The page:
WILTON–After athletes yelled offensive comments at players on the opposing team, one school has issued an apology to the other.
On November 11, Wilton High School and Danbury High School faced each other on the gridiron. During the game, a few of the Wilton students chanted “build the wall” directed towards players of the other team.
On Friday, Wilton High School’s principal, Robert William O’Donnell, emailed a letter of apology to Danbury High School’s principal, Dan Donovan.
“We recognize that it is not the intent of our students’ words and actions that matter, but rather the impact on your students, your school, and the Danbury community that truly matters,” the letter said, in part.
However, Danbury Mayor Mark Boughton did feel like the intent was exactly what it seemed to be.
“There was a feeling that there was an intention there to hurt our kids and so it became problematic for us,” Boughton said. “I don’t think they really understand what them saying that, and chanting that to our kids in the field could mean and that’s why we’ve gotta look at this as a learning situation where we can all communicate a little bit better.”
He added that while he respects the kids’ free speech, the manner it was portrayed in was offensive.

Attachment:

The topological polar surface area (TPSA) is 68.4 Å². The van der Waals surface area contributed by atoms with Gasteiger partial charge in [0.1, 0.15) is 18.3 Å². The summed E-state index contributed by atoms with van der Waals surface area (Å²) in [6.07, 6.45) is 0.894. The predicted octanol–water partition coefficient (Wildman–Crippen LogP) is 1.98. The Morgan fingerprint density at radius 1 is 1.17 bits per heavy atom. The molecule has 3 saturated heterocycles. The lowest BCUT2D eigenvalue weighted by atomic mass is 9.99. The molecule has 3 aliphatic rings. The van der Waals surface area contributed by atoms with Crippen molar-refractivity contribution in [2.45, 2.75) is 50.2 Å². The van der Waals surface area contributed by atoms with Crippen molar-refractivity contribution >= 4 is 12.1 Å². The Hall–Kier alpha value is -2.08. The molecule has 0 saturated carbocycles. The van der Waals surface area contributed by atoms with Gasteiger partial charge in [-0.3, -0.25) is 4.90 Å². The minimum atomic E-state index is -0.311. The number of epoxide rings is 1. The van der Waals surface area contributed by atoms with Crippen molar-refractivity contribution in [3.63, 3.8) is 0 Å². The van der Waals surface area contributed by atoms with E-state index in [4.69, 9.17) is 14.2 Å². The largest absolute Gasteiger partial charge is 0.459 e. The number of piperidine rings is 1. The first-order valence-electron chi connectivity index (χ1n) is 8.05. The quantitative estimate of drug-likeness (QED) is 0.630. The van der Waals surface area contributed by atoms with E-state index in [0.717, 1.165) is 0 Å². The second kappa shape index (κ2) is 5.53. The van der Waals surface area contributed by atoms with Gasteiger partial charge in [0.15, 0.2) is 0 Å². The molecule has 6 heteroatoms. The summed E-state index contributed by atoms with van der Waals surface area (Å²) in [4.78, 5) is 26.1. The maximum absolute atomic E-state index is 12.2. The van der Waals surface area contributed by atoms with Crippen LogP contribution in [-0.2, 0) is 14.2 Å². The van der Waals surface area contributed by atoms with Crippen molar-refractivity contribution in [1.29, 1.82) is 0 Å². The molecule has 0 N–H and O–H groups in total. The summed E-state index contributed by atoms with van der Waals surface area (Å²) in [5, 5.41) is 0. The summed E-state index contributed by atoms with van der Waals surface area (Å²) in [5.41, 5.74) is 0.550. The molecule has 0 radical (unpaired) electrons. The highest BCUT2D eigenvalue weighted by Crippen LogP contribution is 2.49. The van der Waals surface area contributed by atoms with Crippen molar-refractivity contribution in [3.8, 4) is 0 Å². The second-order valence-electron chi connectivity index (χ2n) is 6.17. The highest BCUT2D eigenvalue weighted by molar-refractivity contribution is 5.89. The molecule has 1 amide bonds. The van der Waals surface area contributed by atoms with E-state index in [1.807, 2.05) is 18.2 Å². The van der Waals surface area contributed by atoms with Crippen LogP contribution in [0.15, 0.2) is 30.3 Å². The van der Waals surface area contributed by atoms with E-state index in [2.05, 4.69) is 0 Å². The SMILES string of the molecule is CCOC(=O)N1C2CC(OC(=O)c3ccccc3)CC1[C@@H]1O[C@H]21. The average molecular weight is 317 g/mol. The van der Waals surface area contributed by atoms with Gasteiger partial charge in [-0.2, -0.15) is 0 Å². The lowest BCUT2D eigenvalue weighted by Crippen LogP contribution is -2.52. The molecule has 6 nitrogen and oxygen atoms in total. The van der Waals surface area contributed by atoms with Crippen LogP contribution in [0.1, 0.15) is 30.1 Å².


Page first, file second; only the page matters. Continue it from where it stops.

“If you walk around and say my policy and position is to build a wall, there’s nothing wrong with that people may not agree with you, but there’s nothing wrong with that, but when you use it in a derogatory sense to a group of students who are very diverse and many of them are Hispanic, it could be taken in a very different way,” he said
The letter from Wilton to Danbury, meanwhile, addressed that topic a bit as well: “We would like you to know that this behavior is not emblematic of our general beliefs, nor something that is congruent with our vision statement, which champions the important constructs of leadership, integrity, and empathy. Clearly, some of our students fell short of meeting these standards on that night.”
Danbury’s population is 25 percent Hispanic or Latino, while Wilton’s is 3 percent.
“We have one of the most diverse high schools in the state,” Boughton said. “49 different languages spoken, we have kids from all over the world.”
Danbury High School junior Camrie Mancuso also saw the difference in diversity between the schools as an issue. She said, “We’re more of a diverse school compared to them, like in ethnic backgrounds and stuff, so they were screaming that at us because we’re very diverse. That’s where it kind of got racist and our school took offense to that.”
Mancuso said the Danbury High School principal read the apology letter to the students over the loud speaker on Friday.
And while Boughton accepts the apology, he’s glad it came. In fact, he had requested it on Thursday: